Our strategic focus
Poverty: Advance the field of human rights law by making clear how systemic discrimination causes and sustains poverty, and addressing poverty within a human rights framework.
Since the Universal Declaration of Human Rights was adopted in 1948, the right to an adequate standard of living, including food, clothing and housing, has been recognized as a fundamental human right. While the Code specifically prohibits discrimination on the ground of “receipt of public assistance” in housing, it is important to uncover and understand the ways that poverty and systemic discrimination are intertwined in all social areas covered by the Code.
There is a strong connection between the Code and poverty. The Code applies to the people who are most at-risk of having low income, and in the parts of society where the causes – and effects – of poverty are most keenly felt. These include people with disabilities, Indigenous peoples, racialized people, women, caregivers, single parents, older persons, newcomers, people with diverse genders, and newcomers.
And the situation is often worse for many people who have inter-sectional identities, such as racialized women with disabilities or two-spirited Indigenous youth.
Over the next few years, our goal is to advance the field of human rights law by making clear how systemic discrimination causes and sustains poverty and “social conditions” such as homelessness and hunger. We will also make clear how systemic discrimination disproportionately affects people experiencing poverty.
Our work will focus on:
- Recognizing the connection between human rights under the Code and economic and social rights protected in international law
- Adding explicit protection under the Code from discrimination for people who experience poverty, hunger and homelessness
- Making sure that proposed strategies to address poverty are responsive to human rights concerns.
We know that this is an area where we have some of the most challenging work left to do.
One step from homelessness
Let me share with you an experience I recently had in one Ontario town. During a visit with community members at the local Indigenous Friendship Centre, I heard first-hand about how poverty can make access to justice for human rights violations impossible.
Community members told me that there was only one apartment building in town that was affordable to people on social assistance. Many of the tenants were elderly First Nations people with mobility-related disabilities. Some of them regularly used a walker to get around. But there was a big problem – the ground floor apartments were priced out of their range and there was no elevator.
So the tenants had a choice – they could be trapped in their apartments, or they could find alternative ways to get to the main floor. I was told that the common solution was for people to throw their walkers down the stairs and then go down on their bottoms. They relied on the kindness of others to get back to their homes safely. That’s definitely not the sense of dignity envisioned in the Code.
They were unwilling to complain to the Human Rights Tribunal and asked me not to make any inquiries on their behalf. They were concerned that speaking out would render them homeless. They feared that the landlord would force them to leave their homes, retrofit the building, and then charge higher rates that would be unaffordable for them. They also feared that they would be labeled a “trouble-maker” which would have impacts in other areas of their life – like with their employer or health-care provider.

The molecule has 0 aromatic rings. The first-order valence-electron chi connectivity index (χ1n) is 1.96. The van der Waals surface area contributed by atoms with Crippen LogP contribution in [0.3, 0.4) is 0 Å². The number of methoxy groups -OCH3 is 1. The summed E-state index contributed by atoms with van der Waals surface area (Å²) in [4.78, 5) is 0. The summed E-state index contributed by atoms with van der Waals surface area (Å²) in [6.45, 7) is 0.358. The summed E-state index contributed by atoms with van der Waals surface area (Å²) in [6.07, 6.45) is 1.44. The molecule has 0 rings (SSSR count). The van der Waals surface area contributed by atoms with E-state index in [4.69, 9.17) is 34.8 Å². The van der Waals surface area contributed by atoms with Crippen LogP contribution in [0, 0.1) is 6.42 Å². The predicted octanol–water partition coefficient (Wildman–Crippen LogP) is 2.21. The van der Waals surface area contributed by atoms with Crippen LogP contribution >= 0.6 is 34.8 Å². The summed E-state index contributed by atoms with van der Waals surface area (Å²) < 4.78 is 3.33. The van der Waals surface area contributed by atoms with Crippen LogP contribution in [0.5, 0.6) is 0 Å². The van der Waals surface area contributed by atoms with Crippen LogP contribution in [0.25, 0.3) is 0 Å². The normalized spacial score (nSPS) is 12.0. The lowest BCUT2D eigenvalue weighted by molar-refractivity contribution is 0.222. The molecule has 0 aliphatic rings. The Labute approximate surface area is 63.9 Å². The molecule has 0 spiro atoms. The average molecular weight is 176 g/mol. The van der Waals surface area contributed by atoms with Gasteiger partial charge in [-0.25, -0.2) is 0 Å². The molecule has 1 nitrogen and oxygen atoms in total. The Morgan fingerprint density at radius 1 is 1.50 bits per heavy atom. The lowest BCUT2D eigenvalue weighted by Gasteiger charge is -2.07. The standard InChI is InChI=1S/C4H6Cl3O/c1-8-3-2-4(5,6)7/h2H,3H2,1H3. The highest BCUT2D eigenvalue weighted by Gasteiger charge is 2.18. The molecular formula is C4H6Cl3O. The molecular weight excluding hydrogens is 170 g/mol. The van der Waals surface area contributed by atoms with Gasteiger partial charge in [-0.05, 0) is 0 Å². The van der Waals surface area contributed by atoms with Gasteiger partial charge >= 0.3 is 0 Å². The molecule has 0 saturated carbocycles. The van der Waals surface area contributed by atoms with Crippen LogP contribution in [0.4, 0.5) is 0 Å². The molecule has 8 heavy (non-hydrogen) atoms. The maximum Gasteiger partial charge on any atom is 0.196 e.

There is an inherent harm to human dignity when what you have is so precarious that you`re not willing to risk it to get something better. Even if that “better thing” is actually something you are legally entitled to.
– OHRC Chief Commissioner Mandhane, speech at Vibrant Communities Canada, Cities Reducing Poverty: When Business is Engaged
Protecting people who experience poverty, hunger and homelessness from discrimination
In 2016, the UN Committee on Economic, Social and Cultural Rights which monitors Canada’s compliance with its international obligations recommended, as it has in the past, that Canada include the ground of social condition in its federal and provincial human rights codes.
We know that people who experience poverty, hunger and homelessness face social stigma and discrimination that is distinct from other forms of discrimination, and the need for protection is urgent.
So we are intensifying our longstanding call to make this happen in Ontario.
Affordable housing – seeing results
For many people who identify with Code grounds, stable, affordable housing is a vital starting point for overcoming barriers that prevent them from taking part in – and contributing to – life in Ontario. Unfortunately, the lack of housing can be the biggest barrier of all. For many years, the OHRC has worked on many fronts to move forward, ranging from using our legal powers to remove minimum separation distances that limit housing options from municipal zoning bylaws, to calling for inclusionary zoning for affordable housing.
In the past year, we have seen significant results on both fronts. First, the Ministry of Housing is advising municipalities to make sure that minimum separation distances appearing in zoning and official plans do not discriminate.
Second, Bill 7 – the Promoting Affordable Housing Act, 2016 received Royal Assent in December 2016. For the first time in Ontario, the legislation requires municipalities to include inclusionary zoning in official plans by:
- Authorizing the inclusion of affordable housing units within buildings or units
- Providing for the units to be maintained as affordable housing units over time.